The novel and the movie were made while the Japanese people were still coming to grips with the new order and their identity. The war of glory had resulted in loss and disaster. The warmongering of the previous decades has been beaten down into pacifism.The Americans, who had bombed them into oblivion, were in control of their country. The great military was no more. The Emperor is no longer a God. The empire has crumbled and the former colonies are screaming of Japan’s brutal atrocities. Is this who the Japanese people are? What have they become? What had they been? What did they do to deserve this? Twenty-four Eyes does not provide an answer, but shows a possible path that was not to be taken.
By the time 1933 rolls around, Japan had concocted a story as a pretext to take over the northeastern Chinese region of Manchuria and anti-Japanese violence had broken out in Shanghai. The movie refers to these events as Incidents and gives little context to them, which initially ticked me off, but these things happened far away. What does Japan’s takeover of Korea in 1910 or the takeover of previously German-owned areas of China after the World War I have to do with the people of Shodoshima? Nothing, right? Certainly the violence in China should not impact them either, but Japan is on edge regardless. The creation of the puppet government of Manchukuo in Manchuria has put Imperial Japan up against Communist Russia, so the Red Scare has hit Japan. And that scare reaches Shodoshima.
When another teacher is arrested for having Communist sympathies, Oishi protests that the reasoning given makes no sense. The other teachers try to ignore her and the principal tells her to avoid talking like that, lest she get accused of being a Communist. In fact, she could even get in trouble for trying to teach her students about capitalism and communism, regardless of how they may directly relate to current events. Of course, Japan had yet to be embroiled in the Revolutionary Chaos that was the 1960s, so it would be a bit too much to expect Oishi to rebel against her superiors too much, but she does let her anger be known.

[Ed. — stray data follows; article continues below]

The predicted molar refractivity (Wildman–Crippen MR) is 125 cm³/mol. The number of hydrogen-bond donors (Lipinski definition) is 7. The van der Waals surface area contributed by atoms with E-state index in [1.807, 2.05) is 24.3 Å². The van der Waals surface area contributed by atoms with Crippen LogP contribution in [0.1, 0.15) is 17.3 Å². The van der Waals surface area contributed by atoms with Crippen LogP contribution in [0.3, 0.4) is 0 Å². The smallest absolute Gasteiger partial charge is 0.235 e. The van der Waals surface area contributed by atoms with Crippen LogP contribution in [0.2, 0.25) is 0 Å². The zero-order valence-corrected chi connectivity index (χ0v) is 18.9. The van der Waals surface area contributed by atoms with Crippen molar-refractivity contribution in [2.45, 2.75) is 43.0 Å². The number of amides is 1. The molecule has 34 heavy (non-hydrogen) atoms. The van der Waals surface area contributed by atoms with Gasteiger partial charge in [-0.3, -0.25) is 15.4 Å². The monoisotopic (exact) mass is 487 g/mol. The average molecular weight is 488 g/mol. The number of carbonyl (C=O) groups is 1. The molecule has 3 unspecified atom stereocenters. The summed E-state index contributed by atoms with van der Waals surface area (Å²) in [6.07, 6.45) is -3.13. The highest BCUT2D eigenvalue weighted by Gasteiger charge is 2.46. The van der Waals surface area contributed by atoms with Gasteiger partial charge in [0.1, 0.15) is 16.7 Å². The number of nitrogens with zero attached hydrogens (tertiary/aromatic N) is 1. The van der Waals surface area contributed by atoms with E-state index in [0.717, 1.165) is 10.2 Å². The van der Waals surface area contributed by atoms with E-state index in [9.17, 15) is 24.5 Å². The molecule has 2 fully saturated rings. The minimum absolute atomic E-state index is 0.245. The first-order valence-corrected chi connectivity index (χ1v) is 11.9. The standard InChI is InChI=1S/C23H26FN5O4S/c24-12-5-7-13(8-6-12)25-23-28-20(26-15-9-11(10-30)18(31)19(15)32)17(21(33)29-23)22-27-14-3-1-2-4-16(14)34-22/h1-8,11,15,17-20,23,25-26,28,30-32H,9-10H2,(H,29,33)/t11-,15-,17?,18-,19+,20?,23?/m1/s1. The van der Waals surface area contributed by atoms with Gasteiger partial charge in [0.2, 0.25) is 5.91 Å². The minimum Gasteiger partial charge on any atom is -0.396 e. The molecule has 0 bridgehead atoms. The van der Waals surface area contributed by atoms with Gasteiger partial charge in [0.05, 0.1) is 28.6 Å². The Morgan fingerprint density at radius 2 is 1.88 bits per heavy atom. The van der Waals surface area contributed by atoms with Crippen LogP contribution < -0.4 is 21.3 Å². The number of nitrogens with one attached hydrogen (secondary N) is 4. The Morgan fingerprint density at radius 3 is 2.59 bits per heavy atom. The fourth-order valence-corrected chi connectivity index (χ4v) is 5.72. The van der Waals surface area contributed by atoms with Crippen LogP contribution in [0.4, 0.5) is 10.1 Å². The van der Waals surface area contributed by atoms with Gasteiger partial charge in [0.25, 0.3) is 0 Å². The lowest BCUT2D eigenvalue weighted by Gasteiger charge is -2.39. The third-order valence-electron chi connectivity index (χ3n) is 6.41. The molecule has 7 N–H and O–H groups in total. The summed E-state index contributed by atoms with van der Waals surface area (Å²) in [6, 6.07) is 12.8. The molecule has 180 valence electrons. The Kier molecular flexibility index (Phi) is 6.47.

Tied to this anti-communism is gearing up for war. Everyone seems to support war as a sign of patriotism. Whether they really believe in the cause or just do so out of fear of arrest is unclear. Whether it is pure or performative, excitement over the war is all around. As for the kids, it seems inevitable. The boys all assume that they will get drafted when they reach drafting age. One even looks forward to getting better pay than he would get working with his parents. Oishi is unhappy with all of this. Again, she is not political. She may know nothing about Korea or China, let alone the other places that Japan would brutalize. What Oishi does know is that these boys, whom she has grown fond of, would be sent away to die. Her fiancé would as well. If the war lasts long enough, any sons of hers will too. What good is that? That war is bad is not some deep concept like the conflict between capitalism and communism, but even something as simple as that is seen as too dangerous to say in public, let alone to children. Everyone bought into the death cult, cheering on these young boys to kill, kill, kill, kill, and die. She gets called a coward for questioning a society based on such a mindset. Well, if she is a coward, then she is a coward. But her cowardice turns out to be validated. The war would bring woe, humiliation, and shame upon the country. Oishi would be proven right. Yet, she could do nothing but watch helplessly as her country marched towards doom and took the people whom she loved down with it.